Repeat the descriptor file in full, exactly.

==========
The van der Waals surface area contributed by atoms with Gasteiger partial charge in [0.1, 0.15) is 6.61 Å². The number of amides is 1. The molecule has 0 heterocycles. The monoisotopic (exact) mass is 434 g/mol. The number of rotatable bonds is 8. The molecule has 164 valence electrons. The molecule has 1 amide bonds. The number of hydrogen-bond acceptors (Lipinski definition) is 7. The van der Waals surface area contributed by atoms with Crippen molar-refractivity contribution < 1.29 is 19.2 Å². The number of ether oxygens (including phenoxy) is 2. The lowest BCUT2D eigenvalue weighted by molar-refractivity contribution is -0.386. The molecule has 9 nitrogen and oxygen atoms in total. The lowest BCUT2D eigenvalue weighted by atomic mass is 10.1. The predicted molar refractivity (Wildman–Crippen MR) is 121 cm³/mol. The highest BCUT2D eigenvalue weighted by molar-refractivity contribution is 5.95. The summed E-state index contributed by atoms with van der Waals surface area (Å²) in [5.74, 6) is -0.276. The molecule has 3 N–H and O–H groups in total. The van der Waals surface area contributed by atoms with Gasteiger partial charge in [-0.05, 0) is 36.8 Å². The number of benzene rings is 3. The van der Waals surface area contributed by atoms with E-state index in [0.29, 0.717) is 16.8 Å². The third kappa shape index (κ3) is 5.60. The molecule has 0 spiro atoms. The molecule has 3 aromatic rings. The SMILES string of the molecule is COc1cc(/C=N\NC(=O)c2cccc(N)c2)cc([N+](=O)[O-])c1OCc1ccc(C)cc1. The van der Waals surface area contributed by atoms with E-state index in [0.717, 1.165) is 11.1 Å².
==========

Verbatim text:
The van der Waals surface area contributed by atoms with Gasteiger partial charge in [0.1, 0.15) is 6.61 Å². The number of amides is 1. The molecule has 0 heterocycles. The monoisotopic (exact) mass is 434 g/mol. The number of rotatable bonds is 8. The molecule has 164 valence electrons. The molecule has 1 amide bonds. The number of hydrogen-bond acceptors (Lipinski definition) is 7. The van der Waals surface area contributed by atoms with Crippen molar-refractivity contribution < 1.29 is 19.2 Å². The number of ether oxygens (including phenoxy) is 2. The lowest BCUT2D eigenvalue weighted by molar-refractivity contribution is -0.386. The molecule has 9 nitrogen and oxygen atoms in total. The lowest BCUT2D eigenvalue weighted by atomic mass is 10.1. The predicted molar refractivity (Wildman–Crippen MR) is 121 cm³/mol. The highest BCUT2D eigenvalue weighted by molar-refractivity contribution is 5.95. The summed E-state index contributed by atoms with van der Waals surface area (Å²) in [5.74, 6) is -0.276. The molecule has 3 N–H and O–H groups in total. The van der Waals surface area contributed by atoms with Gasteiger partial charge in [-0.05, 0) is 36.8 Å². The number of benzene rings is 3. The van der Waals surface area contributed by atoms with E-state index in [0.29, 0.717) is 16.8 Å². The third kappa shape index (κ3) is 5.60. The molecule has 0 spiro atoms. The molecule has 3 aromatic rings. The SMILES string of the molecule is COc1cc(/C=N\NC(=O)c2cccc(N)c2)cc([N+](=O)[O-])c1OCc1ccc(C)cc1. The van der Waals surface area contributed by atoms with E-state index in [0.717, 1.165) is 11.1 Å².